Windows to the World

Writers’ Trigger: It always drives me crazy when in the process of defending a personal point of view, someone will say, “Well… everyone I talk to…” They say this as though statistically, based on the number of people whom they’ve talked to, their point of view is correct. When in fact, they are only talking to people who think exactly like they do.

Sometimes it is good to get your characters out of their own space. To that end, I will list eight characters, and you will choose any two and bring them together in some sort of interchange. You may choose from the following: a stockbroker, a tightrope walker, a street sweeper, a party planner, a foreigner who speaks little English, a homeless person, a psychiatrist, and a prisoner who has begun serving a 20-year sentence.

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September 11th. The media is full of it. There is nothing to add, except my own personal experience which was so different from anyone else’s that I have never been able to actually get in step with the general horror of the day.

I was flying home from London. I can’t remember why I was flying Delta, but my flight was headed to Atlanta and from there I would fly on to Denver. The flight was half full. As soon as the plane was airborne, everyone moved from his assigned seat so as to have two seats for the duration of the flight. Half way into the flight, we experienced extreme turbulence. Everyone and everything was locked down. And then the pilot’s voice came over the intercom. He began: “I have bad news.” He continued. “I have” (and at this point his voice cracked) “very bad news.”

No one wants to be on a flight flown by a pilot whose voice cracks. My first thought was that we were going down. I envisioned icebergs and really cold water. I wished that I had listened better when the flight attendant had talked of what to do should we experience a water landing. I thought of the Titanic. Would we have lifeboats?

New York, the pilot added, was under terrorist attack, and our flight was being diverted to St. John’s Newfoundland. And then (and this was brilliant) he said that he would relay all radio transmissions to the cabin so that the passengers would simultaneously hear what he was hearing.

We heard about the first tower, the second tower, and the Pentagon. We landed in St. John’s. We waited on the tarmac for hours. The official reason was that St. John’s (which was used to receiving three international flights a week) was about to welcome 26 flights; I’m guessing that the unofficial reason was that security was checking flight manifestos – looking for a possible terrorists amongst the in-coming flights.

When we left the plane, we were given transparent plastic bags for our passports and money. All else would remain on the plane. We first went to a hocky rink while the Newfoundlanders sorted out where we would stay. Meanwhile, banks of phones had been installed at the rink, and we were invited to make a three-minute call to one person who would relay to family and friends that we were safe in St. John’s.

My flight was sent to Mary’s Sacred Heart Regional High School. We were to sleep on wrestling mats – four to a mat. I was the last to arrive in the room to which I had been assigned. Two places remained on the last mat. A Chinese man stood looking askance at the mat. I suggested to him that he might be more comfortable sleeping on the outside. I would take the place in the middle. His face registered surprise. Did he think that I had propositioned him? Whatever, he fled and I did not see him again.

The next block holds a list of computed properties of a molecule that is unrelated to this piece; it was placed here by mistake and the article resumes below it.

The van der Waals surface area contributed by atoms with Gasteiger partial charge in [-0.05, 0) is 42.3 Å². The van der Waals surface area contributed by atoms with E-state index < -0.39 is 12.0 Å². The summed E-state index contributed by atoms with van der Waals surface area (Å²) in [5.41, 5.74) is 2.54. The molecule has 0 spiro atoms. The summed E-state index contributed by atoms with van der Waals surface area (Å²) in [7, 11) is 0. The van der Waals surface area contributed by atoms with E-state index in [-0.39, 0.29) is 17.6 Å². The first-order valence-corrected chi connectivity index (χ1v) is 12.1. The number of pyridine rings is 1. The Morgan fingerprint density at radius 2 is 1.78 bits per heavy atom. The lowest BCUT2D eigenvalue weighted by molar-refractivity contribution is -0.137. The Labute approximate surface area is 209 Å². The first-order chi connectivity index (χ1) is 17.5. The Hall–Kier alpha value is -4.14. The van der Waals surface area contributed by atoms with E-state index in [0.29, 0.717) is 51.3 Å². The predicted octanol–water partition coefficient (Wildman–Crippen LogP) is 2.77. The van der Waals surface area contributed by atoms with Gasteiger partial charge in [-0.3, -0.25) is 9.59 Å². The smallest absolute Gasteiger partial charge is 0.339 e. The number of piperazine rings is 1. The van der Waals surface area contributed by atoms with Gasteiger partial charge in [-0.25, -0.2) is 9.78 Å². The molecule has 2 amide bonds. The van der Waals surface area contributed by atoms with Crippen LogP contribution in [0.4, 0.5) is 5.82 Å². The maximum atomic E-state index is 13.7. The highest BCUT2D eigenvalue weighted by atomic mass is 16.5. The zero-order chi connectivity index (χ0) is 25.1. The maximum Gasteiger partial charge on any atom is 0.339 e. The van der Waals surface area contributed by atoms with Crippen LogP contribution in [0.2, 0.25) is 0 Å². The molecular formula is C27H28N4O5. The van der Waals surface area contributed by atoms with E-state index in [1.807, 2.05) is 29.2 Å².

Our blankets were warm – straight off the beds of the residents of St. John’s. An endless line of cars drove up to the front doors of the school, slowed down and tossed blankets into the outstretched arms of students. I can’t tell you how this outpouring of compassion affected me. The blankets were warm – just off their beds…

While the rest of the world was watching 9/11 on television, I was in another space. I was looking out another window. I was experiencing a smoothly orchestrated response to disaster and human-to-human outreach with no strings attached. No one asked me about my religious beliefs, my political affiliation or sexual orientation. 

The greater St. John’s community and the staff and students at Mary’s Sacred Heart cacooned us with field trips, pub crawls, nature walks, art lessons, massage and complimentary manicures. For those traveling with children, the students led playgroups and day camp. Television viewing was discouraged. I found it hard to write. The students had been urged to engage people off on their own. No one was left to brood. My sitting alone in a corner trying to write was not an option.

Our flight was the first international flight to arrive in Atlanta. And much to our surprise, hugging, kissing and clapping airport employees formed a welcoming committee. It was unreal. I kept thinking, “What’s all the fuss?”

I tell this story because it illustrates the notion that the world is one big house, and some of the windows face east; others face west, north or south. There is no way we can look through multiple windows at the same time.

We can, of course, but we have to take our eyes off our window and look through someone else’s window.

About timeout2

I have lived 100 lives. I write essays, short stories, poetry, grocery lists and notes to myself. If I am ever lost, look for a paper trail, but be careful not to trip over any books that lie scattered here and there. I am a reader. I am a reader in awe of writers. When I don't live in Westcliffe, Colorado, I live in London where I am a long-time member of Word-for-Word - Crouch End.
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